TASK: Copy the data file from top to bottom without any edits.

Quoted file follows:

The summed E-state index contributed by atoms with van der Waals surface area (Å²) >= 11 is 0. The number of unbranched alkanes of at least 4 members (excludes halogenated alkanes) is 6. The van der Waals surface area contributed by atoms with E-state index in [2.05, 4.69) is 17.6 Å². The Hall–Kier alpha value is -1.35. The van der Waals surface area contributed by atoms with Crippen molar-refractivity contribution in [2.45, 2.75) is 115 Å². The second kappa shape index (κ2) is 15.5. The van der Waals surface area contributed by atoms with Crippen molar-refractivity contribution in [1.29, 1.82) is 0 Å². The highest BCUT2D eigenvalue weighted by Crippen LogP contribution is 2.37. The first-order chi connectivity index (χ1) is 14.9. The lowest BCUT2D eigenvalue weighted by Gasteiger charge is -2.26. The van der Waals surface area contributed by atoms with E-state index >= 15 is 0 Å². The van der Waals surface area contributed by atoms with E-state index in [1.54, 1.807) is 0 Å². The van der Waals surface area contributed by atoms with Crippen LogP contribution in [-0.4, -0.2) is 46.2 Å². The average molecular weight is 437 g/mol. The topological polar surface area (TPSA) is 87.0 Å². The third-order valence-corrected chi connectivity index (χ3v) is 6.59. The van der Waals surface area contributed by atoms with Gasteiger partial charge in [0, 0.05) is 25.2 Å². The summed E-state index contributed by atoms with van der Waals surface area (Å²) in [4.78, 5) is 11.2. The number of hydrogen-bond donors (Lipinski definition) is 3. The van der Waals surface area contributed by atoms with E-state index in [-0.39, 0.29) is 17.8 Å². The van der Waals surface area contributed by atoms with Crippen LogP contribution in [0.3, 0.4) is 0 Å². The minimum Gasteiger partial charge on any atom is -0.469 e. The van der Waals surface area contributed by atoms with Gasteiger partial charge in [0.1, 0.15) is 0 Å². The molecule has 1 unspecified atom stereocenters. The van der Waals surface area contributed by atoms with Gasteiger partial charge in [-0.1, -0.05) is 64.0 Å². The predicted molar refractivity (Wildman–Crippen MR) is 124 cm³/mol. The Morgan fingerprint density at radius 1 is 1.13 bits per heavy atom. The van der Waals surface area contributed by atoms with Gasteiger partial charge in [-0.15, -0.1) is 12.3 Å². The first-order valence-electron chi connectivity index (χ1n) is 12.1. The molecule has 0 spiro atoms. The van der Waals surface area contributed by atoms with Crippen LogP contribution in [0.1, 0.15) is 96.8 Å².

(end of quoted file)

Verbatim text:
The summed E-state index contributed by atoms with van der Waals surface area (Å²) >= 11 is 0. The number of unbranched alkanes of at least 4 members (excludes halogenated alkanes) is 6. The van der Waals surface area contributed by atoms with E-state index in [2.05, 4.69) is 17.6 Å². The Hall–Kier alpha value is -1.35. The van der Waals surface area contributed by atoms with Crippen molar-refractivity contribution in [2.45, 2.75) is 115 Å². The second kappa shape index (κ2) is 15.5. The van der Waals surface area contributed by atoms with Crippen molar-refractivity contribution in [1.29, 1.82) is 0 Å². The highest BCUT2D eigenvalue weighted by Crippen LogP contribution is 2.37. The first-order chi connectivity index (χ1) is 14.9. The lowest BCUT2D eigenvalue weighted by Gasteiger charge is -2.26. The van der Waals surface area contributed by atoms with E-state index >= 15 is 0 Å². The van der Waals surface area contributed by atoms with E-state index in [1.54, 1.807) is 0 Å². The van der Waals surface area contributed by atoms with Crippen LogP contribution in [-0.4, -0.2) is 46.2 Å². The average molecular weight is 437 g/mol. The topological polar surface area (TPSA) is 87.0 Å². The third-order valence-corrected chi connectivity index (χ3v) is 6.59. The van der Waals surface area contributed by atoms with Gasteiger partial charge in [0, 0.05) is 25.2 Å². The summed E-state index contributed by atoms with van der Waals surface area (Å²) in [4.78, 5) is 11.2. The number of hydrogen-bond donors (Lipinski definition) is 3. The van der Waals surface area contributed by atoms with E-state index in [-0.39, 0.29) is 17.8 Å². The van der Waals surface area contributed by atoms with Crippen LogP contribution in [0.3, 0.4) is 0 Å². The minimum Gasteiger partial charge on any atom is -0.469 e. The van der Waals surface area contributed by atoms with Gasteiger partial charge in [0.1, 0.15) is 0 Å². The molecule has 1 unspecified atom stereocenters. The van der Waals surface area contributed by atoms with Gasteiger partial charge in [-0.1, -0.05) is 64.0 Å². The predicted molar refractivity (Wildman–Crippen MR) is 124 cm³/mol. The Morgan fingerprint density at radius 1 is 1.13 bits per heavy atom. The van der Waals surface area contributed by atoms with Gasteiger partial charge in [-0.15, -0.1) is 12.3 Å². The first-order valence-electron chi connectivity index (χ1n) is 12.1. The molecule has 0 spiro atoms. The van der Waals surface area contributed by atoms with Crippen LogP contribution in [0.1, 0.15) is 96.8 Å².